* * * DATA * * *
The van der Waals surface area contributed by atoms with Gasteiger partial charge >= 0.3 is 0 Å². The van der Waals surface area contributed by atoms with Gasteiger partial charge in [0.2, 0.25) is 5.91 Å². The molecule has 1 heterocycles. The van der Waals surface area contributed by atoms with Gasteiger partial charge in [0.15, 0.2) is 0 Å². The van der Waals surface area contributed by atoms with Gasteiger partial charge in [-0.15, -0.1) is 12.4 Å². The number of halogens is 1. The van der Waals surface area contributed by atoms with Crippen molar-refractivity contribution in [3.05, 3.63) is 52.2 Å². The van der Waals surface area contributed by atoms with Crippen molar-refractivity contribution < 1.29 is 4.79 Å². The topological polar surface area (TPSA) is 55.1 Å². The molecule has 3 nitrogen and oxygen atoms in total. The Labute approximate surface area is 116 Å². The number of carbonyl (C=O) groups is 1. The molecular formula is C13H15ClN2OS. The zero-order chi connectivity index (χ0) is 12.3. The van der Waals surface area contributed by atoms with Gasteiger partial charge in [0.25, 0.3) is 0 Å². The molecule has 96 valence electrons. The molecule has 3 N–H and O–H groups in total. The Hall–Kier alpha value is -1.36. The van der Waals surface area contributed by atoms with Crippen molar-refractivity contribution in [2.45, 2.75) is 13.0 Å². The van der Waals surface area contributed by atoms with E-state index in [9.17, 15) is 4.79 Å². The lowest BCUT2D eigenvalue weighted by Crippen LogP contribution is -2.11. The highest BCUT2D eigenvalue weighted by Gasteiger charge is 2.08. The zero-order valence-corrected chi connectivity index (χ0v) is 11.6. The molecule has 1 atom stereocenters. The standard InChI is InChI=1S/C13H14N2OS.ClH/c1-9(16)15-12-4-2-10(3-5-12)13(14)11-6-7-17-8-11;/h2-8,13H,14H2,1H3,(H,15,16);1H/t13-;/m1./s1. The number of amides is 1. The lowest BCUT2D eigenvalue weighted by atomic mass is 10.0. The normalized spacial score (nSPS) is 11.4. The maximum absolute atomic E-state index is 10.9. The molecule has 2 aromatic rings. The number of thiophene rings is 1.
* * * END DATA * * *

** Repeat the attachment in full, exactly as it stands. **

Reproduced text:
The van der Waals surface area contributed by atoms with Gasteiger partial charge >= 0.3 is 0 Å². The van der Waals surface area contributed by atoms with Gasteiger partial charge in [0.2, 0.25) is 5.91 Å². The molecule has 1 heterocycles. The van der Waals surface area contributed by atoms with Gasteiger partial charge in [0.15, 0.2) is 0 Å². The van der Waals surface area contributed by atoms with Gasteiger partial charge in [-0.15, -0.1) is 12.4 Å². The number of halogens is 1. The van der Waals surface area contributed by atoms with Crippen molar-refractivity contribution in [3.05, 3.63) is 52.2 Å². The van der Waals surface area contributed by atoms with Crippen molar-refractivity contribution < 1.29 is 4.79 Å². The topological polar surface area (TPSA) is 55.1 Å². The molecule has 3 nitrogen and oxygen atoms in total. The Labute approximate surface area is 116 Å². The number of carbonyl (C=O) groups is 1. The molecular formula is C13H15ClN2OS. The zero-order chi connectivity index (χ0) is 12.3. The van der Waals surface area contributed by atoms with Gasteiger partial charge in [0.25, 0.3) is 0 Å². The molecule has 96 valence electrons. The molecule has 3 N–H and O–H groups in total. The Hall–Kier alpha value is -1.36. The van der Waals surface area contributed by atoms with Crippen molar-refractivity contribution in [2.45, 2.75) is 13.0 Å². The van der Waals surface area contributed by atoms with E-state index in [9.17, 15) is 4.79 Å². The lowest BCUT2D eigenvalue weighted by Crippen LogP contribution is -2.11. The highest BCUT2D eigenvalue weighted by Gasteiger charge is 2.08. The zero-order valence-corrected chi connectivity index (χ0v) is 11.6. The molecule has 1 atom stereocenters. The standard InChI is InChI=1S/C13H14N2OS.ClH/c1-9(16)15-12-4-2-10(3-5-12)13(14)11-6-7-17-8-11;/h2-8,13H,14H2,1H3,(H,15,16);1H/t13-;/m1./s1. The number of amides is 1. The lowest BCUT2D eigenvalue weighted by atomic mass is 10.0. The normalized spacial score (nSPS) is 11.4. The maximum absolute atomic E-state index is 10.9. The molecule has 2 aromatic rings. The number of thiophene rings is 1.